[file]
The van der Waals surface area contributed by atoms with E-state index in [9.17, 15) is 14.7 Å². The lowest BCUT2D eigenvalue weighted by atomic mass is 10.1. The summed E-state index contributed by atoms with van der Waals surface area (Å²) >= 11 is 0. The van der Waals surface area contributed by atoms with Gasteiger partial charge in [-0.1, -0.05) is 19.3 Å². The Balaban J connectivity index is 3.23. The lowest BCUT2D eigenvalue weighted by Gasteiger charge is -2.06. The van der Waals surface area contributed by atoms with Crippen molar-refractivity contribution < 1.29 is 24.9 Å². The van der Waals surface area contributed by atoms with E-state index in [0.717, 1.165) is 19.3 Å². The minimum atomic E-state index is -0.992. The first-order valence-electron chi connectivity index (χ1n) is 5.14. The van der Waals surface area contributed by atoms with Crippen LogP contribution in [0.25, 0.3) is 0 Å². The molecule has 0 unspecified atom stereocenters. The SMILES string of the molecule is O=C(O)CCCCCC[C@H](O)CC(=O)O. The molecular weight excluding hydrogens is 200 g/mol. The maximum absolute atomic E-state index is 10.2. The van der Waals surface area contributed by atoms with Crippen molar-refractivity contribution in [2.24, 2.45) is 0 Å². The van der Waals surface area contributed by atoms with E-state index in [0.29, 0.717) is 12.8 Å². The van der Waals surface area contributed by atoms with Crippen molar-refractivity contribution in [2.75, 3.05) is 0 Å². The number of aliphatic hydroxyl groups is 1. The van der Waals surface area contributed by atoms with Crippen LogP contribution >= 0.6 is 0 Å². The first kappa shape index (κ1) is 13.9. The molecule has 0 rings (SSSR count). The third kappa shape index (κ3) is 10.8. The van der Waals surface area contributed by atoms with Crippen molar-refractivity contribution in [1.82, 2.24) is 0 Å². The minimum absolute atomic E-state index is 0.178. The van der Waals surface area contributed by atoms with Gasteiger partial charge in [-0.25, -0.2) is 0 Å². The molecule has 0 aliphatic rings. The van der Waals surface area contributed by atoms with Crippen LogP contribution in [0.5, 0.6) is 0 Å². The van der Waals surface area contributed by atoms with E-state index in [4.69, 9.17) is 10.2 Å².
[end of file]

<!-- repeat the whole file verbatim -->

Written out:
The van der Waals surface area contributed by atoms with E-state index in [9.17, 15) is 14.7 Å². The lowest BCUT2D eigenvalue weighted by atomic mass is 10.1. The summed E-state index contributed by atoms with van der Waals surface area (Å²) >= 11 is 0. The van der Waals surface area contributed by atoms with Gasteiger partial charge in [-0.1, -0.05) is 19.3 Å². The Balaban J connectivity index is 3.23. The lowest BCUT2D eigenvalue weighted by Gasteiger charge is -2.06. The van der Waals surface area contributed by atoms with Crippen molar-refractivity contribution < 1.29 is 24.9 Å². The van der Waals surface area contributed by atoms with E-state index in [0.717, 1.165) is 19.3 Å². The minimum atomic E-state index is -0.992. The first-order valence-electron chi connectivity index (χ1n) is 5.14. The van der Waals surface area contributed by atoms with Crippen LogP contribution in [0.25, 0.3) is 0 Å². The molecule has 0 unspecified atom stereocenters. The SMILES string of the molecule is O=C(O)CCCCCC[C@H](O)CC(=O)O. The molecular weight excluding hydrogens is 200 g/mol. The maximum absolute atomic E-state index is 10.2. The van der Waals surface area contributed by atoms with Crippen molar-refractivity contribution in [2.24, 2.45) is 0 Å². The van der Waals surface area contributed by atoms with E-state index in [0.29, 0.717) is 12.8 Å². The van der Waals surface area contributed by atoms with Crippen molar-refractivity contribution in [2.75, 3.05) is 0 Å². The number of aliphatic hydroxyl groups is 1. The van der Waals surface area contributed by atoms with Crippen LogP contribution >= 0.6 is 0 Å². The first kappa shape index (κ1) is 13.9. The molecule has 0 rings (SSSR count). The third kappa shape index (κ3) is 10.8. The van der Waals surface area contributed by atoms with Crippen molar-refractivity contribution in [1.82, 2.24) is 0 Å². The minimum absolute atomic E-state index is 0.178. The van der Waals surface area contributed by atoms with Gasteiger partial charge in [-0.25, -0.2) is 0 Å². The molecule has 0 aliphatic rings. The van der Waals surface area contributed by atoms with Crippen LogP contribution in [0.5, 0.6) is 0 Å². The van der Waals surface area contributed by atoms with E-state index in [4.69, 9.17) is 10.2 Å².